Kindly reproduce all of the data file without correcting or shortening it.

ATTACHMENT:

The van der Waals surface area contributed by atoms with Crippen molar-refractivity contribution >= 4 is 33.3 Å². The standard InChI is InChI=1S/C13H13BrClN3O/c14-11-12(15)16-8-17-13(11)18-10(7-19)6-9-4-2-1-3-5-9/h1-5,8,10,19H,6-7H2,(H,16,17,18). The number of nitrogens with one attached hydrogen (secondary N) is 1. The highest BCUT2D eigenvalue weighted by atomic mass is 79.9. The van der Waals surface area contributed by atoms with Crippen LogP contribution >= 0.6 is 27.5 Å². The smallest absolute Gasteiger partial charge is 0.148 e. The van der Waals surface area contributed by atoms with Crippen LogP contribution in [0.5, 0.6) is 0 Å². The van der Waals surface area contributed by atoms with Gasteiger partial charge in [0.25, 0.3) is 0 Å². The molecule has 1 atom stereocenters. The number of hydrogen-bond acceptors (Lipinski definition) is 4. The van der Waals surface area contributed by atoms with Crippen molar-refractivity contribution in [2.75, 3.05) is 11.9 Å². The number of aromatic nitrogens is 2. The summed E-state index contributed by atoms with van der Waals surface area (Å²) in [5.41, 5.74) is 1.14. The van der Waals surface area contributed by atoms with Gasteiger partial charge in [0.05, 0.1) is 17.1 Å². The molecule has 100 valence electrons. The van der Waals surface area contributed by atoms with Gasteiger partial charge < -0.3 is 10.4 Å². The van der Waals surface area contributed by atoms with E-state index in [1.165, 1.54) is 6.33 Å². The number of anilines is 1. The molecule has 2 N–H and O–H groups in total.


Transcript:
The van der Waals surface area contributed by atoms with Crippen molar-refractivity contribution >= 4 is 33.3 Å². The standard InChI is InChI=1S/C13H13BrClN3O/c14-11-12(15)16-8-17-13(11)18-10(7-19)6-9-4-2-1-3-5-9/h1-5,8,10,19H,6-7H2,(H,16,17,18). The number of nitrogens with one attached hydrogen (secondary N) is 1. The highest BCUT2D eigenvalue weighted by atomic mass is 79.9. The van der Waals surface area contributed by atoms with Crippen LogP contribution >= 0.6 is 27.5 Å². The smallest absolute Gasteiger partial charge is 0.148 e. The van der Waals surface area contributed by atoms with Crippen LogP contribution in [0.5, 0.6) is 0 Å². The van der Waals surface area contributed by atoms with Gasteiger partial charge in [0.25, 0.3) is 0 Å². The molecule has 1 atom stereocenters. The number of hydrogen-bond acceptors (Lipinski definition) is 4. The van der Waals surface area contributed by atoms with Crippen molar-refractivity contribution in [2.75, 3.05) is 11.9 Å². The number of aromatic nitrogens is 2. The summed E-state index contributed by atoms with van der Waals surface area (Å²) in [5.41, 5.74) is 1.14. The van der Waals surface area contributed by atoms with Gasteiger partial charge in [0.05, 0.1) is 17.1 Å². The molecule has 100 valence electrons. The van der Waals surface area contributed by atoms with Gasteiger partial charge < -0.3 is 10.4 Å². The van der Waals surface area contributed by atoms with E-state index in [1.165, 1.54) is 6.33 Å². The number of anilines is 1. The molecule has 2 N–H and O–H groups in total.